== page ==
Cape Doctor is no cure for the summertime blues
You don't have to be a surfer to agree that he Cape Doctor is fast becoming Cape Town's most unwanted house guest.
As the ocean is my office, my waking ritual is a cup of coffee and weather forecast check. The wind, ocean tides, groundswell and wave size are always variables that make surfing exciting and different every day.
Using these variables to make an educated guess on the surf is something every surfer does daily. What you decide will determine what board you load onto the car and which wetsuit you pack. When you pull into the car park realising your call was spot on, you have a sense of satisfaction knowing you made the right call.
A usual summer in Cape Town offers a fair share of southerly winds leaving the more capable surfer regularly heading to the Atlantic coast. I'm a keen advocate of a little wind as an offshore surf day offers great potential to hold up a wave's face for a longer ride.
For some reason this summer, the wind, usually just one of the many variables, has become a constant. One week of light offshore catapulted into five weeks of near gale-force winds - it has been a pretty bleak summer for decent surf. The prevailing wind has blown out the surf and pushed the water temperature down to sub 10C leaving ice- cream headaches and choppy sea horses a certainty.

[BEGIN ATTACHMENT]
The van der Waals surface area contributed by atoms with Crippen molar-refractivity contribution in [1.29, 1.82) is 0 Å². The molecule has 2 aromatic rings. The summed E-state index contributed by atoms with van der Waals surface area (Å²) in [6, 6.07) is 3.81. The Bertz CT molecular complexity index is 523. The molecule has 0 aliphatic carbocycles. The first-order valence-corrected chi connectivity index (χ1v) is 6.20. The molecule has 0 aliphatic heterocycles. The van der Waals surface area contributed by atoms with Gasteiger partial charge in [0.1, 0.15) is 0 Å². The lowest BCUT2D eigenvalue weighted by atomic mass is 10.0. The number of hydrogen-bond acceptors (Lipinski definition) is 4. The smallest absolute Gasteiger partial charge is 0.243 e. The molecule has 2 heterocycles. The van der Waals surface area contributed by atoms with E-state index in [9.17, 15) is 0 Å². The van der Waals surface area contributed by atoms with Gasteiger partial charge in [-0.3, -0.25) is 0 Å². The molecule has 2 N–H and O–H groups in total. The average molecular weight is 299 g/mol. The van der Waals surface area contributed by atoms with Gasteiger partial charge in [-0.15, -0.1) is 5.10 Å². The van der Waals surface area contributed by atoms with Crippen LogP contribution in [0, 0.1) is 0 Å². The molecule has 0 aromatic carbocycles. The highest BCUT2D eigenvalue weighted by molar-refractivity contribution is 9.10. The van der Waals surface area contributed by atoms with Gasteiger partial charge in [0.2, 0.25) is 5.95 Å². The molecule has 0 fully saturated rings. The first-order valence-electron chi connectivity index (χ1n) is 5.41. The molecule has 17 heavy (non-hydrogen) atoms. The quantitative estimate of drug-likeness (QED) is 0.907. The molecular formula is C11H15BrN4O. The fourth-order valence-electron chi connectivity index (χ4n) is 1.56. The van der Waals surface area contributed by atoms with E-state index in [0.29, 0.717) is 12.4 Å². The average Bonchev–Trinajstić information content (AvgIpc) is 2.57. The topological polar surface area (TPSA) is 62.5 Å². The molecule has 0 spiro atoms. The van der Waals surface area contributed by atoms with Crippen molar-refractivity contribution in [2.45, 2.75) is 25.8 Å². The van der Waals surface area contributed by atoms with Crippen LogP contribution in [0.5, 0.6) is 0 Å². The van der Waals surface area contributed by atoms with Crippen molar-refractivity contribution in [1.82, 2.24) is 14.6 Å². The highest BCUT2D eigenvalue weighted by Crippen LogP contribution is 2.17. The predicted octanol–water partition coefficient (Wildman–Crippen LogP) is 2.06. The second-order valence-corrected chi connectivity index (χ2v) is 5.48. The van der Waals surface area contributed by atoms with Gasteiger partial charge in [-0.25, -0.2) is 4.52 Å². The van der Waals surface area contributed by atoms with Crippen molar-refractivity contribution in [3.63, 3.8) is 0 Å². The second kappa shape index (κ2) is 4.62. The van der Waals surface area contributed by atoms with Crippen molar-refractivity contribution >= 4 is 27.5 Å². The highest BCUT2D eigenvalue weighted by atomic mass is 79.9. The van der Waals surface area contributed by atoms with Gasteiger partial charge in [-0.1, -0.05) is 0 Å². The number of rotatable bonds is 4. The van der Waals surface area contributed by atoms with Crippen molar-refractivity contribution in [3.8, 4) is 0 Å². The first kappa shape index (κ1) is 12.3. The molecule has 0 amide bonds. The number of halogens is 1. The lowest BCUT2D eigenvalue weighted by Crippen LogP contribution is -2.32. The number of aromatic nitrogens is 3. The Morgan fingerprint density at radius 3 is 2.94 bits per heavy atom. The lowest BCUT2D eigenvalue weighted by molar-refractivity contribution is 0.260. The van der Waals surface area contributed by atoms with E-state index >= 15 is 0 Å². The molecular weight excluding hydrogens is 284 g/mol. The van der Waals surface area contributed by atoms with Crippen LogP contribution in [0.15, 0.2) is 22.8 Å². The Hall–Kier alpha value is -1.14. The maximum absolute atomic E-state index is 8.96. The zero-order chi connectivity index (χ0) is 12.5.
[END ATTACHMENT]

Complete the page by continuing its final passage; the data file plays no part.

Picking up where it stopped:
Surfing in these conditions is an art in itself. You need to judge every wave before paddling in, as the back spray in your face can be blinding. It always helps to lay a little further forward on your board, stopping the wind from catching under the nose. When riding down the line, you've had to keep your centre of gravity low and a wider stance always helps get through the chop on the wave's face.
There is a glimmer of hope on the horizon: with the weekend winds downgraded from gale to "fresh" you can try some of the Cape's more protected beaches like The Hoek in Noordhoek, Sandy Beach and Koel Bay. It's better than a day on the couch.